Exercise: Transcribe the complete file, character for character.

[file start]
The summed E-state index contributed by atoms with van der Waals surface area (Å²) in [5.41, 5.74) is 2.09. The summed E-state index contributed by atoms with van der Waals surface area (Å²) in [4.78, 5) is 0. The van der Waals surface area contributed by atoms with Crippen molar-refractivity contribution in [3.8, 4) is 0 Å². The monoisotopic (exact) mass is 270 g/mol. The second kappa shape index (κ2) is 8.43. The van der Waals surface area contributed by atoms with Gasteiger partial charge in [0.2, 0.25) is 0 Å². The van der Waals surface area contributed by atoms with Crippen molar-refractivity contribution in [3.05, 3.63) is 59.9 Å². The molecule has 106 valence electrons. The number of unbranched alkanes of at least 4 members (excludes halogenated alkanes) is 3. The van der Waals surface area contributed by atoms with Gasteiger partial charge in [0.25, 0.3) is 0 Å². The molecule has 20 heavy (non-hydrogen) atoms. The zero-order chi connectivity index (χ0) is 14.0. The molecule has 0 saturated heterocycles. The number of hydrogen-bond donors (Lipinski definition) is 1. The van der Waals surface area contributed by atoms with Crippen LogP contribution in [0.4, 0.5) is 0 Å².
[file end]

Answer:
The summed E-state index contributed by atoms with van der Waals surface area (Å²) in [5.41, 5.74) is 2.09. The summed E-state index contributed by atoms with van der Waals surface area (Å²) in [4.78, 5) is 0. The van der Waals surface area contributed by atoms with Crippen molar-refractivity contribution in [3.8, 4) is 0 Å². The monoisotopic (exact) mass is 270 g/mol. The second kappa shape index (κ2) is 8.43. The van der Waals surface area contributed by atoms with Gasteiger partial charge in [0.2, 0.25) is 0 Å². The van der Waals surface area contributed by atoms with Crippen molar-refractivity contribution in [3.05, 3.63) is 59.9 Å². The molecule has 106 valence electrons. The number of unbranched alkanes of at least 4 members (excludes halogenated alkanes) is 3. The van der Waals surface area contributed by atoms with Gasteiger partial charge in [0.25, 0.3) is 0 Å². The molecule has 20 heavy (non-hydrogen) atoms. The zero-order chi connectivity index (χ0) is 14.0. The molecule has 0 saturated heterocycles. The number of hydrogen-bond donors (Lipinski definition) is 1. The van der Waals surface area contributed by atoms with Crippen LogP contribution in [0.4, 0.5) is 0 Å².